_____

          From: mythsoc@yahoogroups.com on behalf of Robin Reid
          Sent: Fri 8/17/2007 12:15 AM
          To: mythsoc@yahoogroups.com
          Subject: RE: [mythsoc] Tolkien studies as scholarship



          Re: people who assume that some topics/subjects lack "substance."

          This attitude is a common one those of us in popular culture, feminist and
          queer studies, and fan studies face. I have two responses: the first is a
          quote from Gerald Graff, _Beyond the Culture Wars_ (Graff started out on one
          side of the culture wars in the US then was seduced over to what I consider
          my side):

          Graff, page 99-100: If pure difficulty is the only issue, a popular film or
          romance can be made as taxing to study as any other work.

          For what creates difficulty--and here is the point I have been driving
          at--is not just the object of study but the kind of question being asked
          about it. There is no functional connection between the status level of a
          text (however this may be measured) and the degree of complexity of
          difficulty attained by the interpretation of it for some hypothetical
          average reader. The word "the" becomes difficult when its historical
          development and grammar are studied by philologists or linguists, and a
          paper clip could be made difficult by being studied in relation to the
          history of metals or technology. By the same token, it does not follow that
          culturally acknowledged great works generate a more substantial,
          challenging, and less interesting critical or pedagogical discourse than do
          less valued works.

          My second response is to invite people to sit in or take our team-taught
          Tolkien course (I teach with a medieval historian, and we cover Tolkien in
          the context of historical "layer" from Beowulf to Postmodernism), or any of
          the other classes where I cover authors or topics considered to "lack
          substance" (amazing how many people will claim something they've never read
          or viewed can lack substance).

          My students are not immune to this attitude as well: the first time we
          taught the Tolkien class as a special topic, we lost half the class who were
          shocked, shocked (in one young man's case, who dropped in week 1, that we
          were assigning *three* books) at the difficulty of the work.

          yours,

          Robin



          _____

          From: mythsoc@yahoogroups <mailto:mythsoc%40yahoogroups.com> .com on behalf
          of Dean Rowley
          Sent: Wed 8/15/2007 1:10 PM
          To: mythsoc@yahoogroups <mailto:mythsoc%40yahoogroups.com> .com
          Subject: [mythsoc] Tolkien studies as scholarship

          >>Merlin DeTardo wrote:

          >>But if one must be cautious of the Scylla of assuming that the
          >>published material is all, I've also seen Tolkienists fall into the
          >>Charybdis of a "it's just around the corner" attitude; that if only
          >>those inexplicably greedy linguists would release the material, we
          >>could all speak fluent Sindarin at our wedding ceremonies, and peace
          >>and joy would reign throughout the world.

          >I once read a comparison* of that attitude to the controversy
          >surrounding the publication of the Dead Sea Scrolls.

          I have some friends still in teaching who keep asking me why I waste time
          researching Tolkien when I could study something of more substance. I will
          use this to show that substance is in the eye of the beholder.

          Dean Rowley

          __________________________________________________________
          Choose the right car based on your needs. Check out Yahoo! Autos new Car
          Finder tool.
          http://autos. <http://autos./> <http://autos.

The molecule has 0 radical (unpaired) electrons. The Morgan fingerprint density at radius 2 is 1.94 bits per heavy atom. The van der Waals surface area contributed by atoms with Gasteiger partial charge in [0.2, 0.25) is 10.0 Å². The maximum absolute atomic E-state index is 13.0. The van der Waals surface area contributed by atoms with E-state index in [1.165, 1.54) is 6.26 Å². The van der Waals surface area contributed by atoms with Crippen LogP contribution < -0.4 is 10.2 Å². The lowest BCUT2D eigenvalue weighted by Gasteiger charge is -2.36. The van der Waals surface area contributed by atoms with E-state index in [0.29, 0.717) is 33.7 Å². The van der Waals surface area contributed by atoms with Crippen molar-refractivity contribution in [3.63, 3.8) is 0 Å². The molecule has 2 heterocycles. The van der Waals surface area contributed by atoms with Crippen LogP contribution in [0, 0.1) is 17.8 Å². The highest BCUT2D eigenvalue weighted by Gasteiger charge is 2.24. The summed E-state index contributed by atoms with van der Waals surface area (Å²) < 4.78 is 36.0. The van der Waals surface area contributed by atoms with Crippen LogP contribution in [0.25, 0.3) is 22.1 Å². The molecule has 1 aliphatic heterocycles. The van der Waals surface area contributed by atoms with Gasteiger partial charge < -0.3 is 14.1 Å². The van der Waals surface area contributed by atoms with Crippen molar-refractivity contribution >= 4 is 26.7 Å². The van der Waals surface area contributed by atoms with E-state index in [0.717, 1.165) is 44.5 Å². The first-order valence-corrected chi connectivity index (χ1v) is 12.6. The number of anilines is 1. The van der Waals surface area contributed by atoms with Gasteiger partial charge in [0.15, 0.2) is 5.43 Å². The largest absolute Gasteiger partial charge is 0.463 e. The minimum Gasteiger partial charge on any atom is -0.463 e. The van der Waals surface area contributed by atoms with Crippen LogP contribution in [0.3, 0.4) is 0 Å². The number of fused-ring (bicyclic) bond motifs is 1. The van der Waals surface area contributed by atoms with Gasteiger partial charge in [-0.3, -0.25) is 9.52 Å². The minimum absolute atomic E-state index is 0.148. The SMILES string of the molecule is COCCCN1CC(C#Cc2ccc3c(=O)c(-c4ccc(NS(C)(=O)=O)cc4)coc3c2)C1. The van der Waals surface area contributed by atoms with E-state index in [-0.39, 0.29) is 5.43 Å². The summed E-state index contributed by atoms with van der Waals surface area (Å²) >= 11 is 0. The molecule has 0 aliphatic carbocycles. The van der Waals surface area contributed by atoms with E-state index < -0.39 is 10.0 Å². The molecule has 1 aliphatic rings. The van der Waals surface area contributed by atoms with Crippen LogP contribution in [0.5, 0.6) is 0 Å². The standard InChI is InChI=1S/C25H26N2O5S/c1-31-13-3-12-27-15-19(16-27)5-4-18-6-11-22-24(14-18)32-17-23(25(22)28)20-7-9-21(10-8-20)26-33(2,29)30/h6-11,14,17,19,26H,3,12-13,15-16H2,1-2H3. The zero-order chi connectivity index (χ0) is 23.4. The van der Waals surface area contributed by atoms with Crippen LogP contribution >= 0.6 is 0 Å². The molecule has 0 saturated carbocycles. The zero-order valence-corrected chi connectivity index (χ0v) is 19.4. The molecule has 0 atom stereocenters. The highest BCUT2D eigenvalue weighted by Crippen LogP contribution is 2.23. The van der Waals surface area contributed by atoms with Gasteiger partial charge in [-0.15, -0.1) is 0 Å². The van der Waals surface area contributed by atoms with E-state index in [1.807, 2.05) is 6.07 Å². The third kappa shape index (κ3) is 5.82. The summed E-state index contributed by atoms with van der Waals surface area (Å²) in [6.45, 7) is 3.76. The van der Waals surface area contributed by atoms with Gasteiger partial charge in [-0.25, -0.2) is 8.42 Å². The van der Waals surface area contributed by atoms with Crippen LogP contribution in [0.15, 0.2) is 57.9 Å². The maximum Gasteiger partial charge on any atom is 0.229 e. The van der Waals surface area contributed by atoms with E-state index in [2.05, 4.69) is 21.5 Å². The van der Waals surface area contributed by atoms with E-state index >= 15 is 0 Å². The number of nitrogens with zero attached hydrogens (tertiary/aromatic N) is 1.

<http://autos.yahoo.com/carfinder/> yahoo.com/carfinder/>
          yahoo.com/carfinder/

          [Non-text portions of this message have been removed]






          [Non-text portions of this message have been removed]
        • John D Rateliff
          ... My response is much simpler. I don t think you can justify treating a book as a literary work; you just do it. Shakespeare scholars don t waste pages
          Message 4 of 4 , Aug 17, 2007
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            On Aug 16, 2007, at 10:15 PM, Robin Reid wrote:
            > Re: people who assume that some topics/subjects lack "substance."
            >
            > This attitude is a common one those of us in popular culture,
            > feminist and
            > queer studies, and fan studies face. I have two responses:

            My response is much simpler. I don't think you can justify treating a
            book as a literary work; you just do it. Shakespeare scholars don't
            waste pages arguing that W.S. was a good playwright; Joyce scholars
            don't debate whether J.J. was an innovative wordsmith; they just
            carry on as if what they believe to be true is so. Either a work's
            value is self-evident to those who read and want to discuss it, or
            it's not, and you're unlikely to convert someone who doesn't see any
            merit in it into someone who does. In the early days of fantasy
            scholarship, writers like de Camp and Lin Carter wasted a lot of time
            trying to claim that practically all of modern literature was a side-
            track and that fantasy was the mainstream going back as far as the
            earliest written records; they would have served the field better
            simply by writing their essays better.



            > a quote from Gerald Graff, _Beyond the Culture Wars_ :

            > . . . what creates difficulty--and here is the point I have been
            > driving
            > at--is not just the object of study but the kind of question being
            > asked
            > about it. There is no functional connection between the status
            > level of a
            > text (however this may be measured) and the degree of complexity of
            > difficulty attained by the interpretation of it for some hypothetical
            > average reader.

            I may be reading him wrong, but Graff seems to me to be suggesting,
            with the Deconstructionists of the early 80s, that the quality of the
            work of art doesn't matter, only the cleverness and profundity of the
            critic. If so, I disagree. Thanks for posting the interesting excerpt
            though.

            --John R.